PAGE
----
3.  Know Your Costings.

Having done your research into garments and price per “plain” item, pair these figures with your chosen print process per print cost. Ideally you want to make a profit not just break even. Does your chosen retail price fit in with your target market? This comes back to knowing your audience and understanding their budget.

Think about the kind of designs you’re selling when setting prices. For example, limited edition runs of certain T-shirt designs may do better at a higher price because increased price often implies rarity or special quality to buyers.

4. Have a Marketing Plan.

After you have defined your customer, figured out how much you can charge them for your products, you need a marketing plan that will get your name out there. Take advantage of all the various free marketing/social networking sites that are available (Facebook, Twitter, Tumblr, Pintrest, Youtube, etc.) – raising awareness of your brand has never been easier. Also, carefully distributing free samples of your T-shirts or sweaters to influential members of your target market can create a word-of-mouth buzz and viral marketing possibilities at minimal cost to you.

Remember, just because your have a great product does not mean people will automatically know about it. And the more buzz you generate for your product, the more likely stores will sell it. That means in order to get sales, you’ve got to let people know how to find you. And once they find you, you have to make them want to buy. The web has the ability to level the marketing playing field in many aspects. A new start-up t-shirt line has the same ability to show up in an online search right next to the biggest name brands.

5. Choosing Where to Sell.

t-shirt selling online vs. shops and boutiques.

This really depends on what works best for your target market. Some labels choose exclusively to sell online, or in stores – some sell across both. The people shopping on Etsy (an international handmade and vintage e-commerce site) might not be shopping on Bigcartel (self run e-commerce site) and vice versa. Initially people will buy your garments because they like the way they look/the designs and so forth not for their brand name. Be aware of aesthetics and how you’re visually representing your brand/line – use really strong photography if web selling or focus on your visual merchandising if shop selling. Think about the finer details too – be sure  your swing tags and packaging reflects your brand and are of the same high standard.

We hope you have found this post helpful. Please feel free to get in touch with any questions or check out our website for an instant quote. Icon Printing are specialists in creative customised clothing and bespoke t-shirt printing.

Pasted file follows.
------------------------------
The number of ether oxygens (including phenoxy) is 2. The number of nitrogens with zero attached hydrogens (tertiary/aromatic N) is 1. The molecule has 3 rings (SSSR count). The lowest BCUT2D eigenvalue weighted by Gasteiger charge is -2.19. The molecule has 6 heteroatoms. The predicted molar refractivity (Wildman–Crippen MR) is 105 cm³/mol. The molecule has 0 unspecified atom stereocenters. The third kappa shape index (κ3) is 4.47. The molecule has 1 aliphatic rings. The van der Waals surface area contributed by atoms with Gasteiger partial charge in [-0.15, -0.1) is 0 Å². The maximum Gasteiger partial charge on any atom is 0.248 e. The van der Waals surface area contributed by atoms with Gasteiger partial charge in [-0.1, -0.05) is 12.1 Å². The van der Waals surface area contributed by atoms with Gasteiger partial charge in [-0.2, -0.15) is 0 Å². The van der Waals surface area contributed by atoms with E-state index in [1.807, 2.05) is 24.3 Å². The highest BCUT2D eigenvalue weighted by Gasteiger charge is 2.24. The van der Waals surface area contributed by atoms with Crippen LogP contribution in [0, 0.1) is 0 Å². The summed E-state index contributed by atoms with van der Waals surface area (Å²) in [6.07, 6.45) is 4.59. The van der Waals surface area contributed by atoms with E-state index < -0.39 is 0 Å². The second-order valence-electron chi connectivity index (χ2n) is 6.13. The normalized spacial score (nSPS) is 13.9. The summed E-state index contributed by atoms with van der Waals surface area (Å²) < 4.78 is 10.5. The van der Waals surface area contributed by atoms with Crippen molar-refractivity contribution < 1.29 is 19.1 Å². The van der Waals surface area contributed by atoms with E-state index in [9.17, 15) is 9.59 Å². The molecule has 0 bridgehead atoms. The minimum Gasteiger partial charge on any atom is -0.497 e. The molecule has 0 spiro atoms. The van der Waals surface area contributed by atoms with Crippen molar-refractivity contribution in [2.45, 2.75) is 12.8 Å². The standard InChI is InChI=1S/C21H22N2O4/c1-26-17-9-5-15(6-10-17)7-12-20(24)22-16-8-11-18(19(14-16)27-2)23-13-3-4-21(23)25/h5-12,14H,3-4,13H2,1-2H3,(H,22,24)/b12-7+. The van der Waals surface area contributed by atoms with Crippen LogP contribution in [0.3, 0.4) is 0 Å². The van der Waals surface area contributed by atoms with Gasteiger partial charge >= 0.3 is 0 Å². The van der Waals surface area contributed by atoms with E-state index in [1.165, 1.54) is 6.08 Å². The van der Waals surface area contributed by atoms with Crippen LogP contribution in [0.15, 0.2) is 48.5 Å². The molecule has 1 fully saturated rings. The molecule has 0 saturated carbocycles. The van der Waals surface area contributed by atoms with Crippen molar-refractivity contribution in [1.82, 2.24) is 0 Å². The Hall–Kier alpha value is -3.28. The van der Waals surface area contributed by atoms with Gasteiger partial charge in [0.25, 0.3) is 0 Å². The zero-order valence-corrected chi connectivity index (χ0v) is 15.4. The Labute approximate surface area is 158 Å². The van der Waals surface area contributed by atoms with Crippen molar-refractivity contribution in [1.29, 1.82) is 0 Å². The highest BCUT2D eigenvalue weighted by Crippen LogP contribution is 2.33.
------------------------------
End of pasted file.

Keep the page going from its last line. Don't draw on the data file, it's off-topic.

We also have a post here on Frequently Asked Questions.

email: sales@iconprinting.com

phone: 0207 183 8431


16 May

5 Tips on Designing Artwork for Screen Printing…

Here are a few important pointers on what not to do when creating your artwork. By following these guidelines it will maximise the quality of your screen printed garment.

1. Web Images

Using images from the web can be handy, but note that most of the time these images are very small and set to only 72 dpi (very low image quality). Web designers use the lowest resolution and size possible so that their pages load fast while keeping the images looking good. Due to this, the image downloaded is designed to look good at the relatively small size it appears on screen and not printed out here in the real world. When it comes to screen printing, these forms of photo images should be avoided altogether – but vector based images are absolutely fine.

screen print 1

As shown above, many internet images are very pixelated and blurred.

2. Details

Try to avoid very small negative spaces as they can fill in or “bleed”. Ink is a fluid and therefore spreads a little bit by nature. So a very small negative space (such as the words “Screen Printing” – shown in the image below) can be filled in by the ink that surrounds it pretty easily. However, there is no hard and fast rule for avoiding bleed on small type/detailing, so every piece of artwork will be evaluated on a case by case basis. However, a good general guideline is to use fonts at or above 12 points and lines or outlines stroke size larger than 0.3 pt.

screen print 2

The fine or “light” version of this typeface is not a good choice, the hairline box detail also wouldn’t print.

3. Illustrator Effects

Illustrator has some cool effect options, but you’ve got to be careful when using them – especially when creating artwork for screen printing. Try to avoid drop shadow or gradient effects. These often look good (at first glance) and add dimension, but they complicate your file by mixing image types and this type of effect doesn’t translate to the screen successfully. If you do want a slight shaded area effect or gradient within your design or logo, it will need to be made up of a series of very small dots (when viewed close-up) that from a distance, create the look of a gradient or difference in tone. It is more time consuming, but the outcome is a much better print.

screen print 3

4. Transparencies

In Illustrator, when two shapes overlap and the one on top has opacity set lower than 100%, the color of the shape below it will affect its color. For example (see below), when the circle on the bottom is red and the one on top is blue with 50% opacity, the overlapping portion is violet. But when it comes down to printing, it almost never works out like that due to unpredictable ink transparencies and intermingling pigments.  If you’ve got a red + blue = violet type scenario, use a spot color violet instead of transparencies.